Monday, October 23, 2006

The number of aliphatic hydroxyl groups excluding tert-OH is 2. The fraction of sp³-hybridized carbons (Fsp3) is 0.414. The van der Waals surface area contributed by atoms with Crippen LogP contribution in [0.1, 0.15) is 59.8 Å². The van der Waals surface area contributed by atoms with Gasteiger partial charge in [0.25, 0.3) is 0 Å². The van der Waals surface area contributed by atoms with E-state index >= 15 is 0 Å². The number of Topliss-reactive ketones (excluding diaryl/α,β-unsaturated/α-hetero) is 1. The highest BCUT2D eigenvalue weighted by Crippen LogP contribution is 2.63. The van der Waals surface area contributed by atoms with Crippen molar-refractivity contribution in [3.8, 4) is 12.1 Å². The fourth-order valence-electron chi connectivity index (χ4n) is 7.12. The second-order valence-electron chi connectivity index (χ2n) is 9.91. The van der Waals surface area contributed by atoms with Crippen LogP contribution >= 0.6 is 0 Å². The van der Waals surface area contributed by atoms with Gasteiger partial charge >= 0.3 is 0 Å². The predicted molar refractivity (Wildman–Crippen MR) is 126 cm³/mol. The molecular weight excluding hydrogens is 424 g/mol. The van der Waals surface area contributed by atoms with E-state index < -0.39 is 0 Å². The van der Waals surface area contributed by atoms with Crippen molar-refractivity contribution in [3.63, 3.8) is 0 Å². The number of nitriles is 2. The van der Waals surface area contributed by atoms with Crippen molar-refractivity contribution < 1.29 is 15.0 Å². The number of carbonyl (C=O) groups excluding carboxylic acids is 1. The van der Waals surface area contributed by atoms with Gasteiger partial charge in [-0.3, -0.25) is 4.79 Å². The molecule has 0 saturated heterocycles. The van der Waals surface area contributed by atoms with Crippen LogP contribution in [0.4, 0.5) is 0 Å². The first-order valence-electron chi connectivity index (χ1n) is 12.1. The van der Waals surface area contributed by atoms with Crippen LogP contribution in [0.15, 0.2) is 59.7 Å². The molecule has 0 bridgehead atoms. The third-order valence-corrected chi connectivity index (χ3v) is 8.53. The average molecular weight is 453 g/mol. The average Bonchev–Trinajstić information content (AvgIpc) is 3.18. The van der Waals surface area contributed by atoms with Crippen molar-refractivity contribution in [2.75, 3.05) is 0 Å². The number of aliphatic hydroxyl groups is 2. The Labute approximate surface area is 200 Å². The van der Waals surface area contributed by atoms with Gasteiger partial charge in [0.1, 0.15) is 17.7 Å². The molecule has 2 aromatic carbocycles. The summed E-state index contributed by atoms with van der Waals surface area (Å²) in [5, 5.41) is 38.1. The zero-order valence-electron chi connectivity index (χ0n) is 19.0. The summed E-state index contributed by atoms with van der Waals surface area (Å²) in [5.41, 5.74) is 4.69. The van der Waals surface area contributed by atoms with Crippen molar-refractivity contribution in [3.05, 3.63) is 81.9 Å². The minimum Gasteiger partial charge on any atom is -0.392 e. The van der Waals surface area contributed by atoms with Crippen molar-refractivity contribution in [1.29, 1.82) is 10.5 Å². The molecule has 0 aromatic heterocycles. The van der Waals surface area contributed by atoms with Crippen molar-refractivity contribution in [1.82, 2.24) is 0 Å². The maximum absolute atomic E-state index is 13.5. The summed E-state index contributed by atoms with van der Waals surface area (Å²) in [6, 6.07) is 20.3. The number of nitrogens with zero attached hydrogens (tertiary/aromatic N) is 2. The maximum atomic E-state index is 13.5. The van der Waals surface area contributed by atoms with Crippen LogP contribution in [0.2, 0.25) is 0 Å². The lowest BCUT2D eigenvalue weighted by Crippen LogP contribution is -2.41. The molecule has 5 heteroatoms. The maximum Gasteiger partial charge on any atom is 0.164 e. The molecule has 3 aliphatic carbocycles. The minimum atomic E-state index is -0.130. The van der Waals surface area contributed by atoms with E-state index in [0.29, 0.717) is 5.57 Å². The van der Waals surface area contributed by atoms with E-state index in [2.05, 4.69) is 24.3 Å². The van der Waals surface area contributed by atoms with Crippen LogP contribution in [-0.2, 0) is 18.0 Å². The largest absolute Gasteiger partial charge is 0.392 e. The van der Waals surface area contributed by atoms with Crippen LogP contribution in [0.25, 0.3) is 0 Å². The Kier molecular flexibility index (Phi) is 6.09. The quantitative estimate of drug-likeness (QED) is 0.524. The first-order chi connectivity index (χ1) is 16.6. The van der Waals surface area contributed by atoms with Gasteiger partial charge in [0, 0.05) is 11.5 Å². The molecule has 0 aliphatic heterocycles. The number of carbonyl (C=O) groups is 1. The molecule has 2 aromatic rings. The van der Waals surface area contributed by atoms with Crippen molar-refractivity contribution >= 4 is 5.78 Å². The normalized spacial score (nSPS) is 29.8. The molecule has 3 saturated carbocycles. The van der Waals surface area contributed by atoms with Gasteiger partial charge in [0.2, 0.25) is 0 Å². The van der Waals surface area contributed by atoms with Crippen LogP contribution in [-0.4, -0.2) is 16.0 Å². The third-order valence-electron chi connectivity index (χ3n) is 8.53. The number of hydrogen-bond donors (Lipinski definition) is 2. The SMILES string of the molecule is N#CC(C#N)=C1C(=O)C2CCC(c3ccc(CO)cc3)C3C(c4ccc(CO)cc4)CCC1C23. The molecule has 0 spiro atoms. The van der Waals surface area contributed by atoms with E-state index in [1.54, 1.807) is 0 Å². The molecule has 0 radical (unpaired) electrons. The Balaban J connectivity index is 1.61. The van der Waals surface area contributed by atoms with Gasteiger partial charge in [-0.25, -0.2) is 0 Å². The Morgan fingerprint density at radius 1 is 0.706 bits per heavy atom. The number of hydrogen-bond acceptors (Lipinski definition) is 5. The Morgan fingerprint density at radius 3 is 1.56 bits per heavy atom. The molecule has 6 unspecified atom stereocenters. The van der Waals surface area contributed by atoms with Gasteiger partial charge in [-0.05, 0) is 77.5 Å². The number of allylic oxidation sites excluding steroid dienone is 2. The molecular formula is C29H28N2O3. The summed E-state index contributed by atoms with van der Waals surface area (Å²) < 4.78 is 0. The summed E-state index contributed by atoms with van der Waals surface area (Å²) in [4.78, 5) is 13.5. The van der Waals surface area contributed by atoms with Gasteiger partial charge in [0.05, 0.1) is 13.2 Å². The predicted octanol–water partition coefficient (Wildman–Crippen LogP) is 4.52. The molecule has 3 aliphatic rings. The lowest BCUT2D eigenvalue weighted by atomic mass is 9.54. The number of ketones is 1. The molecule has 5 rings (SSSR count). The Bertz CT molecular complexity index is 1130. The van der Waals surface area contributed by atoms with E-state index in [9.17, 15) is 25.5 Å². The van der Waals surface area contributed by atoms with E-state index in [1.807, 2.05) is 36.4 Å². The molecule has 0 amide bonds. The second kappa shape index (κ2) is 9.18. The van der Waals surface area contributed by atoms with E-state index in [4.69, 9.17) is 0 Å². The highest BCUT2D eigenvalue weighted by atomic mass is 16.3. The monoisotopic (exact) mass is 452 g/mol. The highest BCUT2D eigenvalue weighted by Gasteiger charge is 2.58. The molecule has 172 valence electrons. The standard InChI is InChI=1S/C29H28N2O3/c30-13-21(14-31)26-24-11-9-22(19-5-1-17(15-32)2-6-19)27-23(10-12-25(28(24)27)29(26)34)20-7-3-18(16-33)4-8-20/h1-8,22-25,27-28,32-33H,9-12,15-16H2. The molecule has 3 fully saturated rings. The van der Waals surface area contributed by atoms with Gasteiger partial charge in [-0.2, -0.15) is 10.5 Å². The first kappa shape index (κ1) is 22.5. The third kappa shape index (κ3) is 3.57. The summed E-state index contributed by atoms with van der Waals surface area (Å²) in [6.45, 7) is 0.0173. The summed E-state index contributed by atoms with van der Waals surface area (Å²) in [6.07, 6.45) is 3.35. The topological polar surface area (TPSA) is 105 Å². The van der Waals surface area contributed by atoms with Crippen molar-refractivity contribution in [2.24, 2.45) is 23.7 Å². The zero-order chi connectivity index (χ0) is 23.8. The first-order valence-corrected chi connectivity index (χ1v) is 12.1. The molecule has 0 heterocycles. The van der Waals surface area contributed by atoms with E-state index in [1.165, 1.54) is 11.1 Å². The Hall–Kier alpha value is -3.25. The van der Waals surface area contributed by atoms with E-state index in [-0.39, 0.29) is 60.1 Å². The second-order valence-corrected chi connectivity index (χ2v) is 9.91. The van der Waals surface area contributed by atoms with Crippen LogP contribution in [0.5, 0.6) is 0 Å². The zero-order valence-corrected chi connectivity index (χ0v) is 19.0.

[1980] THE STUNT MAN: I rewatched this to see if I could justify the impossibly high ranking I was going to give it--and I almost can. There's a stretch near the end where Peter O'Toole is no longer on the screen and we're bogging down in the Railsback/Hershey romance and you can sort of feel the energy leaking out of the picture. But the first 90 minutes or so and the ending are pure gold. It's a metamovie that's amazingly uncynical--unlike most metamovies where the directors sort of rub it in your face that YES MOVIES MANIPULATE YOU YOU DUMB RUBE, Rush takes that as a feature, not a bug. It's like the central condition of the universe of The Stunt Man; nobody's ever who they say they are, except when they are. Hershey isn't in love with Railsback, except when she is. O'Toole's a manipulating monster (almost always ensconced in a machine; he's like a supervillain in that crane-propelled director's chair) except when he isn't. Even the clearly everymannish Railsback starts to doubt his own simplicity, screaming out "I'm real!" to O'Toole's Eli near the end. It's so playful and energetic, admitting artifice while the same time reveling in it (unlike Cruising, or your usual De Palma, where manipulation is trotted out as something that always leans sinister.) The proverbial million billion stars.

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